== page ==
… the days were just flying away. Suddenly was is Sunday, only 2 full days left and so much left on the do-it-list. It started off with heavy overcast, but Porto is beautiful and welcoming in any weather.
I decided to start off with Palácio da Bolsa. The palace was built in the 19th century by the city’s Commercial Association (Portuguese: Associação Comercial do Porto) in the Neoclassical style. It is located in the Infante D. Henrique Square in the historical centre of Porto, designated World Heritage Site by UNESCO.
During my last visit did I have a fantastic dining adventure at the restaurant (Restaurante O Comerical), the palace restaurant – and I then notice what a stunning building it truly is, even inside and I heard so much about it. So a tour was on top of my bucket list for this visit to Porto.
I arrived just after 10am – and was lucky that they had an English tour 20 min. later – loads of tours were fully booked for the day already. For me, as a senior, it cost me €5.5 and the tour takes about 45 min.
There had been a wedding reception in the beautiful atrium the evening before, so people were busy clearing up and cleaning.
“The Palácio da Bolsa is located beside the St Francis Church of Porto, which was once part of the St Francis Convent, founded in the 13th century. In 1832, during the Liberal Wars, a fire destroyed the cloisters of the convent, sparing the church. In 1841, Queen Mary II donated the convent ruins to the merchants of the city, who decided to use the spot to build the seat of the Commercial Association.
Building work began in 1842 following the plans of Porto architect Joaquim da Costa Lima Júnior, who designed a Neoclassical palace of Palladian influence, inspired by previous structures built in the city. Most of the palace was finished by 1850, but the decoration of the interior was only completed in 1910 and involved several different artists.
The interior of the Palace, only finished in 1910, was magnificently decorated by several artists.
The highlight of the Palace is, however, the Arab Room (the ballroom), built between 1862 and 1880 by Gonçalves e Sousa. The room is decorated in the exotic Moorish Revival style, fashionable in the 19th century, and is used as reception hall for personalities and heads of state visiting Porto.
The Palácio da Bolsa has been classified as a National Monument since 1982.” (text: wikipedia.org)
After the great tour of the palace was it time for me to visit a new part of the old town, now the sun was back out at times … Miragaia is one of the nicest neighbourhoods in Porto. Its origins are medieval, it is in an area that was outside the city walls, so-called “arrabaldes” (the suburbs), where the Jews and the Armenians from Porto used to live.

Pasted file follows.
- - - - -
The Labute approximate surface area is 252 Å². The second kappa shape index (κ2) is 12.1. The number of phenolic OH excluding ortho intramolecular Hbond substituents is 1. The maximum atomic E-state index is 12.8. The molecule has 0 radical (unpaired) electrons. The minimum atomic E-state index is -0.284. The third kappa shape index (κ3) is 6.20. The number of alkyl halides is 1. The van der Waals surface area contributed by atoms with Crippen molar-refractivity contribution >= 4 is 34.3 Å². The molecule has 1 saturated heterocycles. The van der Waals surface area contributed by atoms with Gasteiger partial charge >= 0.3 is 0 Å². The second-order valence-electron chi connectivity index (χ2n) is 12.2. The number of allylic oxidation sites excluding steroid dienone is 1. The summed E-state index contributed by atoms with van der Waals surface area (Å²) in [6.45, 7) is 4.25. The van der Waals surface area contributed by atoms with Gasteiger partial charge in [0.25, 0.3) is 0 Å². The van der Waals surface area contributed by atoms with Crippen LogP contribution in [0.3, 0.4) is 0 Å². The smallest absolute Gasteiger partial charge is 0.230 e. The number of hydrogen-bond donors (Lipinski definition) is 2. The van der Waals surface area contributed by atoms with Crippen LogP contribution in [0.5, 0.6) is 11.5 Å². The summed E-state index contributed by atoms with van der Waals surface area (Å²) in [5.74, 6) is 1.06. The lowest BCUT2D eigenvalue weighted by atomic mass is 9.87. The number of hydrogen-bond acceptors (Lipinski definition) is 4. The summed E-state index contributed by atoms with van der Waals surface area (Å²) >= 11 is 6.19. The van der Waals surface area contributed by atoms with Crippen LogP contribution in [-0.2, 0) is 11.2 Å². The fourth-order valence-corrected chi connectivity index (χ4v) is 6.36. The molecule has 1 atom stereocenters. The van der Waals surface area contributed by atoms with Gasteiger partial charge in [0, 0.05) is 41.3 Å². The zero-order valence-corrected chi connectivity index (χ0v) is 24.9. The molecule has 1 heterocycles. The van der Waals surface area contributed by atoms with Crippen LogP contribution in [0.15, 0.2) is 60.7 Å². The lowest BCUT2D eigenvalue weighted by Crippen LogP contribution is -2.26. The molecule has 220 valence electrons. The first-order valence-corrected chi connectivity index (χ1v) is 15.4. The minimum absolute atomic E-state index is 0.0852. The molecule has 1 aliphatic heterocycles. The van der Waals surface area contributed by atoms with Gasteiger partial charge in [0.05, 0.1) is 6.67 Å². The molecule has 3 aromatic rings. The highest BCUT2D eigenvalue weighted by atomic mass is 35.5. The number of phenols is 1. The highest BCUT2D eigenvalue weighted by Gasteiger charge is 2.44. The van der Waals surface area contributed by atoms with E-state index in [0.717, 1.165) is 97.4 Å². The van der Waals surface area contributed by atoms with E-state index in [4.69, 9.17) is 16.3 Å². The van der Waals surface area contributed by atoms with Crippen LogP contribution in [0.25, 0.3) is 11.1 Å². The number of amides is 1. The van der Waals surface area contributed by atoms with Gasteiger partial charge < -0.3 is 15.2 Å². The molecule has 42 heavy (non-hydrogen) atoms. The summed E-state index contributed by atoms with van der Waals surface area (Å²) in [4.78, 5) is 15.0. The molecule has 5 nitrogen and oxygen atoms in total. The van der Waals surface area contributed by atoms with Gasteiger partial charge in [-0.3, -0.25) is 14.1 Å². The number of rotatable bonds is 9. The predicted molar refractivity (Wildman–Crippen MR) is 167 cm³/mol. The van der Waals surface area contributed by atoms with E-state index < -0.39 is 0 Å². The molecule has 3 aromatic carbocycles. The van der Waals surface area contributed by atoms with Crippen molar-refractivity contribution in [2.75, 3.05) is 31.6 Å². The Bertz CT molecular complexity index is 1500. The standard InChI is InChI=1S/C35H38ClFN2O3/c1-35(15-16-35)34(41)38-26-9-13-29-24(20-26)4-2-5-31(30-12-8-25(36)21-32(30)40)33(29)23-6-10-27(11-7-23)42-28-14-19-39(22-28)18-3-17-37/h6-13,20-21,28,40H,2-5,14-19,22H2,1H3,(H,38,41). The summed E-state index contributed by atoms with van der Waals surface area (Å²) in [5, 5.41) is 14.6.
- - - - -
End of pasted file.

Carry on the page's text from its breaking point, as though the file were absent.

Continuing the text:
The colorful houses of Miragaia are constructed below the level of river Douro, on an ancient beach that served as a medieval shipyard, where the boats were built during the Discoveries Era. Nowadays, the houses are protected by a large wall and the upper floors are built over arches, which gives the whole neighborhood a very special atmosphere.
Walking along the R. Nova da Alfândega I had a fantastic view over the area, but the whole time I had to be aware of the old tram and bikes. I would have loved to have the strength and the feet to walk up all the narrow back streets, all uphills. *smile. I was cheating and stayed on the upper level.
I walked up to Museu Vinho Port about 2000 meters – then I sat down and waited on bus #500 to take me back to Infante and the Ribeira, time to walk across the Ponte Luís I for a Port & Tonic at Sanderman.
Both sides of the riverfront are busy on weekends because the there are craft markets on both sides … and I just love sitting there, being entertained to buskers.
Sitting on Sandeman’s terrace means that you have the best view of Porto. To be honest this is the side of the river to be staying, because of the view of the city. Sandemans has now opened their hostel and suites, “The House of Sandeman – Hostel & Suites” … a bit pricey for me, €195-214 for a double with breakfast for single use. But what a location.
Sandeman does the best “Port & Tonic” in town, they say … and it’s their creation. While I was sitting there … washing life goes by … the sun came out. One of my favorite spots in Porto. It was a bit windy sitting there on the terrace and as I was leaving the wind got hold of my highball glass, no good party without some breakage.
I walked up against my street, R. de São João, from the riverfront to the apartment and had a stop at the Spar mini-market to get some fresh juice and some natas.
“Broken glass. It’s just like glitter, isn’t it?”